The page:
"I found it very hard to do exclusive breastfeeding - my maternity leave ended when my child was just three months; I had to escape from the school where I used to teach to breastfeed her," Betty Awuor, a teacher living with HIV, told IRIN/PlusNews. "[Even if you express] you can't be sure if the person caring for the baby might be giving them other foods while you are away."
"Many mothers have to make a choice between trading off their jobs and staying home to breastfeed. It is a delicate balancing act because they have to put food on the table for their families," Lucy Matu, prevention of mother-to-child transmission technical adviser at Elizabeth Glaser Paediatric AIDS Foundation, told IRIN/PlusNews.
According to Pam Malebe, who heads the Kenya office of the International Baby Food Action Network, there is a need for more employers to provide women with the support they need to continue breastfeeding for six months and beyond.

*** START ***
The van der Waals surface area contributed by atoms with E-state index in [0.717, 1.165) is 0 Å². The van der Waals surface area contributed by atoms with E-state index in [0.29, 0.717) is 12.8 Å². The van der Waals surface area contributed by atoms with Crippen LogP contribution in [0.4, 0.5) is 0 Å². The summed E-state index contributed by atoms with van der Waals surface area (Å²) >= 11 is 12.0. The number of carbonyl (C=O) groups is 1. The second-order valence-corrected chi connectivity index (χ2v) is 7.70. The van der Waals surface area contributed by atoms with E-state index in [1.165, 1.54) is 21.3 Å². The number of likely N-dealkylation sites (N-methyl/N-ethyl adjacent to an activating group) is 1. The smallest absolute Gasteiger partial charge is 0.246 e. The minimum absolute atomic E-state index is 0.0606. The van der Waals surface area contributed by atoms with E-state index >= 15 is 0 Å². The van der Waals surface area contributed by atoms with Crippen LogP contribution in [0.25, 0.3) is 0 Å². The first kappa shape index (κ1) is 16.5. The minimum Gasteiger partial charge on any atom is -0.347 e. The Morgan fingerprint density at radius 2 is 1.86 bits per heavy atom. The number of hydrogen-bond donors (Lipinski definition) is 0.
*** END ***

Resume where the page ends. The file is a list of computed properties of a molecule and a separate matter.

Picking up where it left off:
"We encourage employers to provide women with breastfeeding breaks, flexible working hours, rooms where they can express milk and crèches where they can breastfeed the children at work," she told IRIN/PlusNews. "The publicity on breastfeeding means many people now know the benefits, so we are seeing many companies accommodating women. Exclusive breastfeeding is certainly doable, with support from employers and families."
The country's push for exclusive breastfeeding appears to be working; according to the 2009 Kenya Demographic and Health Survey, 32 percent of babies are exclusively breastfed up to the age of six months, up from just 13 percent in 2003. Experts say the next survey, due in 2013, is likely to show even more growth.
However, most infants are still given complementary food before they hit the six month mark, something that can be partly attributed to misinformation and cultural pressure to provide complementary feeding.
After delivering her baby seven months ago at Oridi Dispensary in Ndhiwa, Diana*, 23 years old and HIV-positive, decided to exclusively breastfeed her child for six months on the advice of health workers. Her husband, also HIV-positive, understood the significance of exclusive breastfeeding. However, convincing her mother in-law, who does not know about the couples' HIV status, was another matter.
|AFRICA: HIV-positive women still confused about infant-feeding choices|